[Touchy Feely will be shown today at the Framing Reality film festival in Vienna: 20.30, Filmcasino. They have a focus on Lynn Shelton and Barbara Kopple.]
Director: Lynn Shelton
Writer: Lynn Shelton
Cast: Rosemarie DeWitt, Ellen Page, Josh Pais, Scoot McNairy, Allison Janney, Tomo Nakayama, Shannon Kipp, Ron Livingston
Part of: Framing Reality
Abby (Rosemarie DeWitt) is a massage therapist who suddenly can’t touch people anymore at all. This severely hampers her relationship wih her boyfriend Jesse (Scoot McNairy) with whom she was about to move in. In the meantime her brother Paul (Josh Pais), a dentist in a floundering clinic, seems to discover that he has a healing touch which he wants to explore with Abby’s friend and reiki practitioner Bronwyn (Allsion Janney). Paul’s daughter Jenny (Ellen Page) who works as his assistant, is slowly suffocating because of both the routine in her life and her love for and need to touch Jesse.
Touchy Feely is a sweet, calm film with a great cast and a good script. It’s enjoyable and smart, even if I’m not all over it.
Touchy Feely is such a calm film that it is a little hard to get excited about it. You don’t leave it absolutely stoked or pumped but with an honest smile on your face and feeling comforted somehow. Even when the drug Ecstasy is involved, the film makes it a calming experience (even if a notably druggy one).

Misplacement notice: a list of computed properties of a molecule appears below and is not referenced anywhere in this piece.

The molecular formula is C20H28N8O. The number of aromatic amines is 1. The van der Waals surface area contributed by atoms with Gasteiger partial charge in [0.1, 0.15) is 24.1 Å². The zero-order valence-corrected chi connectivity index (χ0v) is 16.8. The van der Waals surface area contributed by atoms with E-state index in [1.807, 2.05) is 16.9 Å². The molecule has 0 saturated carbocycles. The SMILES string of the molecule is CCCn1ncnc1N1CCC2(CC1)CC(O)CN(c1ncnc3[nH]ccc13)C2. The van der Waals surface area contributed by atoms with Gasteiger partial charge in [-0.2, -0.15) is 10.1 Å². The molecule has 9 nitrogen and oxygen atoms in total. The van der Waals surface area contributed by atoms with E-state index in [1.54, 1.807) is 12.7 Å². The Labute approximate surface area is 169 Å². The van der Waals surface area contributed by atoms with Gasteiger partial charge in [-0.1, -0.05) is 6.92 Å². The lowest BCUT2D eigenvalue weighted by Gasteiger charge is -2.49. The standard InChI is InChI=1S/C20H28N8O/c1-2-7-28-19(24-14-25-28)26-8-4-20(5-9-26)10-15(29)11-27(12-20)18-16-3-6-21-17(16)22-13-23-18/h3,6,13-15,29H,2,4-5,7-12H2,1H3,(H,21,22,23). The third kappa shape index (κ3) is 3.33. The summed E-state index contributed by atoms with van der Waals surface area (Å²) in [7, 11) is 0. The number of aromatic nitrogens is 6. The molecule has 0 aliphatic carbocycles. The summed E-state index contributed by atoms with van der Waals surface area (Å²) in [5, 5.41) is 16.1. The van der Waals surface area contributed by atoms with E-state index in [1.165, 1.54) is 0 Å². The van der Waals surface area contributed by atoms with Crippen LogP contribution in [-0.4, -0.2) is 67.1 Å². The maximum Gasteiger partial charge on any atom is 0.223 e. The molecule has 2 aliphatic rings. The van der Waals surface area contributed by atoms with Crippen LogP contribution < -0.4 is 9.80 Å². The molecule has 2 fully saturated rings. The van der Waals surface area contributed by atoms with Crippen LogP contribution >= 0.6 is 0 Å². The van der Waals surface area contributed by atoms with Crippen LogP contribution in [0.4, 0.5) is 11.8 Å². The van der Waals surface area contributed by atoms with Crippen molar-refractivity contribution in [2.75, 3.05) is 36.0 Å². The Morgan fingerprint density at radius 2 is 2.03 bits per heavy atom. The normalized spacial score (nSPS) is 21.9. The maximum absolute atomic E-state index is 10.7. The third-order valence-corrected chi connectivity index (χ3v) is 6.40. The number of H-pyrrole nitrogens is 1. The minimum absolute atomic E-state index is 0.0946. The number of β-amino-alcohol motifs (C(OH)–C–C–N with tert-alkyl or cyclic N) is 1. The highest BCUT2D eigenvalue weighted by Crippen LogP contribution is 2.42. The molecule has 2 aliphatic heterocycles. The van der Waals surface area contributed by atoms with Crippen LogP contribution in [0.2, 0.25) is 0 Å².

The performances of the actors are equally subdued. There are no grand outbreaks, even when there are big feelings (and there are a lot of those). There are just small gestures and those small gestures mean the world. That makes the one scene where Tomo Nakayama sings stand out even more. Because that is pure and huge emotion and it hits home in the best of ways. [It’s also a really great song.] And through it all there is this fine sense of humor. Especially Josh Pais and Allison Janney are just funny.
Lynn Shelton manages to keep the balance between all those things, which isn’t easy but it is what makes the film work. The characters get proper development and because you get to see that development it doesn’t matter that it’s slow and that they don’t make giant steps. You can laugh with them and cry with them and be insecure with them.
And in the end when the crisis is resolved, it feels good to leave them because all of them have grown and you have this strong feeling that they are going to be okay. Everything is going to be okay. What a wonderful note to end a film on.